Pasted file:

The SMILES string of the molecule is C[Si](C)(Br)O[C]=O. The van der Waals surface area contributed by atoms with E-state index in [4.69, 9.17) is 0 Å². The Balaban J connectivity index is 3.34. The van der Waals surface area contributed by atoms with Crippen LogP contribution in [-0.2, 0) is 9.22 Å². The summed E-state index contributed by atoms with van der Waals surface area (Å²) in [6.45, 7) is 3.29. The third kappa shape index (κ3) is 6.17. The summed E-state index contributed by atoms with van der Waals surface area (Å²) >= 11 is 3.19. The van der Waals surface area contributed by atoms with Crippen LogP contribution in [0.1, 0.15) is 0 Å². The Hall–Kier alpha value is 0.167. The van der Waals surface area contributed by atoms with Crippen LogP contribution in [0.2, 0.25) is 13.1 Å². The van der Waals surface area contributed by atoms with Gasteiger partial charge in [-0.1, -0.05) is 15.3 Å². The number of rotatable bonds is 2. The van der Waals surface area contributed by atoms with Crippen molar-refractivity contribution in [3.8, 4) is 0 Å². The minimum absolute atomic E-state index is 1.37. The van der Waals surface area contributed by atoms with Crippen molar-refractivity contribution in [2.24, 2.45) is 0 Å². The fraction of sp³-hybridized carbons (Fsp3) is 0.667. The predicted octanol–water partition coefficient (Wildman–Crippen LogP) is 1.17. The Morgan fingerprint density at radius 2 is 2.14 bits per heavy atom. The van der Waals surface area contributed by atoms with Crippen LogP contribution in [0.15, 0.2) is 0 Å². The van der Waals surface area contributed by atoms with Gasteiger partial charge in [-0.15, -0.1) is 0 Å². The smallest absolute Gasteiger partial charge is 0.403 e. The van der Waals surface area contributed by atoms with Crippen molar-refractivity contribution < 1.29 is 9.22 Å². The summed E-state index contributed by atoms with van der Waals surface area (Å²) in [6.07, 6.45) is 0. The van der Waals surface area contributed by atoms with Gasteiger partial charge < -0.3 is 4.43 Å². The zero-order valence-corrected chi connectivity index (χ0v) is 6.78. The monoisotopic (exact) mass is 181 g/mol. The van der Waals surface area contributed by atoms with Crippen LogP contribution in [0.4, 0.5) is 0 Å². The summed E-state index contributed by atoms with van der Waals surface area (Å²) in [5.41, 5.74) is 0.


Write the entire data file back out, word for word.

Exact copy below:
The SMILES string of the molecule is C[Si](C)(Br)O[C]=O. The van der Waals surface area contributed by atoms with E-state index in [4.69, 9.17) is 0 Å². The Balaban J connectivity index is 3.34. The van der Waals surface area contributed by atoms with Crippen LogP contribution in [-0.2, 0) is 9.22 Å². The summed E-state index contributed by atoms with van der Waals surface area (Å²) in [6.45, 7) is 3.29. The third kappa shape index (κ3) is 6.17. The summed E-state index contributed by atoms with van der Waals surface area (Å²) >= 11 is 3.19. The van der Waals surface area contributed by atoms with Crippen LogP contribution in [0.1, 0.15) is 0 Å². The Hall–Kier alpha value is 0.167. The van der Waals surface area contributed by atoms with Crippen LogP contribution in [0.2, 0.25) is 13.1 Å². The van der Waals surface area contributed by atoms with Gasteiger partial charge in [-0.1, -0.05) is 15.3 Å². The number of rotatable bonds is 2. The van der Waals surface area contributed by atoms with Crippen molar-refractivity contribution in [3.8, 4) is 0 Å². The minimum absolute atomic E-state index is 1.37. The van der Waals surface area contributed by atoms with Crippen molar-refractivity contribution in [2.24, 2.45) is 0 Å². The fraction of sp³-hybridized carbons (Fsp3) is 0.667. The predicted octanol–water partition coefficient (Wildman–Crippen LogP) is 1.17. The Morgan fingerprint density at radius 2 is 2.14 bits per heavy atom. The van der Waals surface area contributed by atoms with Crippen LogP contribution in [0.15, 0.2) is 0 Å². The van der Waals surface area contributed by atoms with Gasteiger partial charge in [-0.15, -0.1) is 0 Å². The smallest absolute Gasteiger partial charge is 0.403 e. The van der Waals surface area contributed by atoms with Crippen molar-refractivity contribution < 1.29 is 9.22 Å². The summed E-state index contributed by atoms with van der Waals surface area (Å²) in [6.07, 6.45) is 0. The van der Waals surface area contributed by atoms with Gasteiger partial charge < -0.3 is 4.43 Å². The zero-order valence-corrected chi connectivity index (χ0v) is 6.78. The monoisotopic (exact) mass is 181 g/mol. The van der Waals surface area contributed by atoms with Crippen LogP contribution in [0.4, 0.5) is 0 Å². The summed E-state index contributed by atoms with van der Waals surface area (Å²) in [5.41, 5.74) is 0.